John Lennon killer says he agonised over plan to shoot musician

The compulsion to gain notoriety by killing one of the most famous people in the world proved too powerful, said Mark David Chapman.
The compulsion to gain notoriety by killing one of the most famous people in the world proved too powerful, said Mark David Chapman.PHOTO: REUTERS

NEW YORK (Reuters) - Before he pulled the trigger that ended the life of rock icon John Lennon nearly 38 years ago, his killer remembers being in a "tug of war" with himself over what he was about to do, and even praying for a way out of carrying out his plan.

In the end, the compulsion to gain notoriety by killing one of the most famous people in the world proved too powerful, Mark David Chapman told parole officials at an Aug 22 hearing that ended in a decision not to release him.

"I was too far in," Chapman, 63, said in a transcript of the hearing released by the New York Department of Corrections and Community Supervision.

On the afternoon of Dec 8, 1980, the former member of the Beatles left his New York apartment building on his way to a recording session when he stopped to autograph an album that Chapman, then a pudgy, bespectacled 25-year-old, was holding.

It is a moment captured in a now-eerie photograph.

"I do remember having the thought of, hey, you have got the album now, look at this, he signed it, just go home, but there was no way I was going to go home," Chapman, now leaner and greyer, told the parole board.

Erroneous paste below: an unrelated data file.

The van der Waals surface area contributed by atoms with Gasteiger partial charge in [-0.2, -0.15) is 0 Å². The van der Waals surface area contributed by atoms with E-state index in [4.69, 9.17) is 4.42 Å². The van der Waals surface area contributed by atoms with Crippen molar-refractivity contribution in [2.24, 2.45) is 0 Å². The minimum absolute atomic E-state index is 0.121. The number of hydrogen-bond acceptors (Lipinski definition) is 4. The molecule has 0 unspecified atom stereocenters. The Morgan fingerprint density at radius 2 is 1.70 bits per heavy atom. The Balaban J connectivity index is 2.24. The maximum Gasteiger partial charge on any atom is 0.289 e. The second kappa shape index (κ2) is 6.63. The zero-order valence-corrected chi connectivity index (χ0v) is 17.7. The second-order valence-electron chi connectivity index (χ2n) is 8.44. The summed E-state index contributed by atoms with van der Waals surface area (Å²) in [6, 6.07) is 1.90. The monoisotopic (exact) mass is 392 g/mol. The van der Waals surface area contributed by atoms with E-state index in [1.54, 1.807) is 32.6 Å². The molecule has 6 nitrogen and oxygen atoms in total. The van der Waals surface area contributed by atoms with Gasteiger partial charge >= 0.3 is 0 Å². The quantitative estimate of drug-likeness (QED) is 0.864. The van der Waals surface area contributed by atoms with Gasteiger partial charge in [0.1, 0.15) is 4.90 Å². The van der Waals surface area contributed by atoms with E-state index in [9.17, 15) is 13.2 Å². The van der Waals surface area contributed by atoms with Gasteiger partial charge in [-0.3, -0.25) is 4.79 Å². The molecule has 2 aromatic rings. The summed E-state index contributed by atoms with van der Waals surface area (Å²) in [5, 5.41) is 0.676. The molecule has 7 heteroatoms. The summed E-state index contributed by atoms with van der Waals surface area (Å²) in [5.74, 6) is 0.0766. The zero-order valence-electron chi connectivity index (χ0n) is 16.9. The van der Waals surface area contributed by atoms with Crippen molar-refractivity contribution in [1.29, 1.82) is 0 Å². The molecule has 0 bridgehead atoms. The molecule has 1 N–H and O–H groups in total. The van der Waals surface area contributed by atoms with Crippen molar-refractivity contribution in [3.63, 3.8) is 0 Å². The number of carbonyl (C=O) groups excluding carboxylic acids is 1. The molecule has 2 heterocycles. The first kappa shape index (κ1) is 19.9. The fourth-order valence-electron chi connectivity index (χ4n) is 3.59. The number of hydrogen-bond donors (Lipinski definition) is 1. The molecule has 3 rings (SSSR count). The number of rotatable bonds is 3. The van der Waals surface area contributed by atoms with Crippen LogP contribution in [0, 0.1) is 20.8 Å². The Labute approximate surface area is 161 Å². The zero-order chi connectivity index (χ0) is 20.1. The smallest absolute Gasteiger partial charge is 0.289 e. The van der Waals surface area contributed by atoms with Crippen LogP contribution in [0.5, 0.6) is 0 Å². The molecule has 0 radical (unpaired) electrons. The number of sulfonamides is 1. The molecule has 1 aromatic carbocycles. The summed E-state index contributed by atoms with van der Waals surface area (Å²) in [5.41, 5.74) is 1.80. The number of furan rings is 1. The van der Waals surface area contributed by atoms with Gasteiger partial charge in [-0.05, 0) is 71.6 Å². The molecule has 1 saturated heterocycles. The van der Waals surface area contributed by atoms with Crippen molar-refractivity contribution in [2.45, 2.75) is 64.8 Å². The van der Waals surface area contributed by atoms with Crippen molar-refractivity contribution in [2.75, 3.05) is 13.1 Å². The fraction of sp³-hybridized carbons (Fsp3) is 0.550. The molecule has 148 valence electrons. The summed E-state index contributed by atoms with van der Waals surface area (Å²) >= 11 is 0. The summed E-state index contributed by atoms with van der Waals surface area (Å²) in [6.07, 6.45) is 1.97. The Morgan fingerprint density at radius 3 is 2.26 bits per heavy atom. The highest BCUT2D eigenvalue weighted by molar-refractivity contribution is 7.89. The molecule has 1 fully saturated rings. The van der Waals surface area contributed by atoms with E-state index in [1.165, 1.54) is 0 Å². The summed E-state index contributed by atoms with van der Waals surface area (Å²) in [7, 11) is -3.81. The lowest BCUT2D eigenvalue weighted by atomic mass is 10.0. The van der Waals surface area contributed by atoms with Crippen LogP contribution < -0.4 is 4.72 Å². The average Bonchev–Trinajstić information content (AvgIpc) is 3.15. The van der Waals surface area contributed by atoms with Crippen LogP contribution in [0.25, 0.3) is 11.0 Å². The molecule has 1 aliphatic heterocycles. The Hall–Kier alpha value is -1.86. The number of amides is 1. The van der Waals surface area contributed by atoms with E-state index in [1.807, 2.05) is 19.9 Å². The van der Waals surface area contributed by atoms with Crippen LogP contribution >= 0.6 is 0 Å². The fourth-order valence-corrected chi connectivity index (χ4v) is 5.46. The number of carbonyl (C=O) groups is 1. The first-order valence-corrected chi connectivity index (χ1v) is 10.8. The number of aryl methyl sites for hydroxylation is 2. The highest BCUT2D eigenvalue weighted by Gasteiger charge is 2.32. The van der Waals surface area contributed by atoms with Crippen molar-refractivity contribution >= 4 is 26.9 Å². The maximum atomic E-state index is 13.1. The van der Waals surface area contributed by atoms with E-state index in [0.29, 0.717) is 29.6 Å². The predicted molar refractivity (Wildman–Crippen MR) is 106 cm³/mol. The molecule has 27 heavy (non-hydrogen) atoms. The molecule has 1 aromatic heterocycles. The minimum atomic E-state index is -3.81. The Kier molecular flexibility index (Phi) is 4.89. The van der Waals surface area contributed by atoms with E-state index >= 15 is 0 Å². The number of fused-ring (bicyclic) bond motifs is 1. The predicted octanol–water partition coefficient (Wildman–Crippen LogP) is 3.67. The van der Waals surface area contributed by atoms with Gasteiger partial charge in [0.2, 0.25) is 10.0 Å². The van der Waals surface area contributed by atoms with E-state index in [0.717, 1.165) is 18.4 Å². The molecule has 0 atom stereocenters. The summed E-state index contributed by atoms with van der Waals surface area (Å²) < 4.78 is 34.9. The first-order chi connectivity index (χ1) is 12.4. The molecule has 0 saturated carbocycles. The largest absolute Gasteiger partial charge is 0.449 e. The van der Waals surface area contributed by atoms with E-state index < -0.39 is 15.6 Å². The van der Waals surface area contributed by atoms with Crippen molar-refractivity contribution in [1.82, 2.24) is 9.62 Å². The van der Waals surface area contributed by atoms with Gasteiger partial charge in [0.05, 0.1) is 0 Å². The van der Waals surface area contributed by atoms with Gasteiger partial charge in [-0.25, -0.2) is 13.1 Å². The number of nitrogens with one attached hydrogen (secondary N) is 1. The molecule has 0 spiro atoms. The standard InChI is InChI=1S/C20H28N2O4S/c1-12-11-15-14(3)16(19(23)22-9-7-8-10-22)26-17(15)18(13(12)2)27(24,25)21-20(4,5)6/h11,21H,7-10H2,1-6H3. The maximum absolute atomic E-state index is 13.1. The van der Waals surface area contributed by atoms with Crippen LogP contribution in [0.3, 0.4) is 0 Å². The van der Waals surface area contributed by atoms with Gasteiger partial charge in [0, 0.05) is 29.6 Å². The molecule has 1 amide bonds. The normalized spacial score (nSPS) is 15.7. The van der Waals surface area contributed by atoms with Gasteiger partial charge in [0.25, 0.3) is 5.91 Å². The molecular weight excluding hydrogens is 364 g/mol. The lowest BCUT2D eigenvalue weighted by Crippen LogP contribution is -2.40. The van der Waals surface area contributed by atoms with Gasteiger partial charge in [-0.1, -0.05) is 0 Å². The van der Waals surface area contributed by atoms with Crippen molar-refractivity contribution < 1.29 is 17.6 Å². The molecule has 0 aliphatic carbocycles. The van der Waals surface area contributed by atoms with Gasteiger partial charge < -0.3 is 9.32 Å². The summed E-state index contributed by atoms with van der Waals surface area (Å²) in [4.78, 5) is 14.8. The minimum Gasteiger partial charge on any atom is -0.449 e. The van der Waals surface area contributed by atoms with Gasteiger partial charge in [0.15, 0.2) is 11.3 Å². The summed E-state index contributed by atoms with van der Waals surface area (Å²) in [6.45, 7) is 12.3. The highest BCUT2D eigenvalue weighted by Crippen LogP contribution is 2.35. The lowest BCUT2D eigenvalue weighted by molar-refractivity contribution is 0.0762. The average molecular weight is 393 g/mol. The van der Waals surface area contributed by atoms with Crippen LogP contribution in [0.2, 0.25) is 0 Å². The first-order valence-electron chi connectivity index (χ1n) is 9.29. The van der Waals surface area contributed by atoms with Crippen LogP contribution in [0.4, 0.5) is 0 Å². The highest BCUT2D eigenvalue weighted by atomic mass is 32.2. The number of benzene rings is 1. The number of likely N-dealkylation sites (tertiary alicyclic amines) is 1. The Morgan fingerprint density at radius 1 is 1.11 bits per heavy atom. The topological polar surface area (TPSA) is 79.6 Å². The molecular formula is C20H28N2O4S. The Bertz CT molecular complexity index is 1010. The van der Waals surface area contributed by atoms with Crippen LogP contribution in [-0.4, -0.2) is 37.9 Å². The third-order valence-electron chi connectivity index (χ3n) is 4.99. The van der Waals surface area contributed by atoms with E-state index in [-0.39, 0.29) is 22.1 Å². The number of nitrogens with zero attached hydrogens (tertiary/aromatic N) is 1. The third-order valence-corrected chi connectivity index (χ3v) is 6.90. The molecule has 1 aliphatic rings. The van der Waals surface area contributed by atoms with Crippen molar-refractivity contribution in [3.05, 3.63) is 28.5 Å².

But when Lennon returned to his home on Manhattan's Upper West Side later that evening, Chapman was waiting for him, and fired a revolver at him, hitting him four times in front of his wife Yoko Ono.

 
 
 

From his confinement at the Wende Correctional Facility in Alden, New York, Chapman told the two parole board members his sense of shame grows constantly over the murder, the impact of which he realises will outlive him.

"A hundred years from now, they're going to remember him and they're going to remember him as someone who's been murdered and it's going to be negative," he said.

Chapman was sentenced to 20 years to life after pleading guilty to second-degree murder in 1981. He has been denied parole 10 times since 2000 and will not have another opportunity for release until August 2020.

At the hearing, Chapman said he was a changed man who would welcome being released but said he did not deserve it.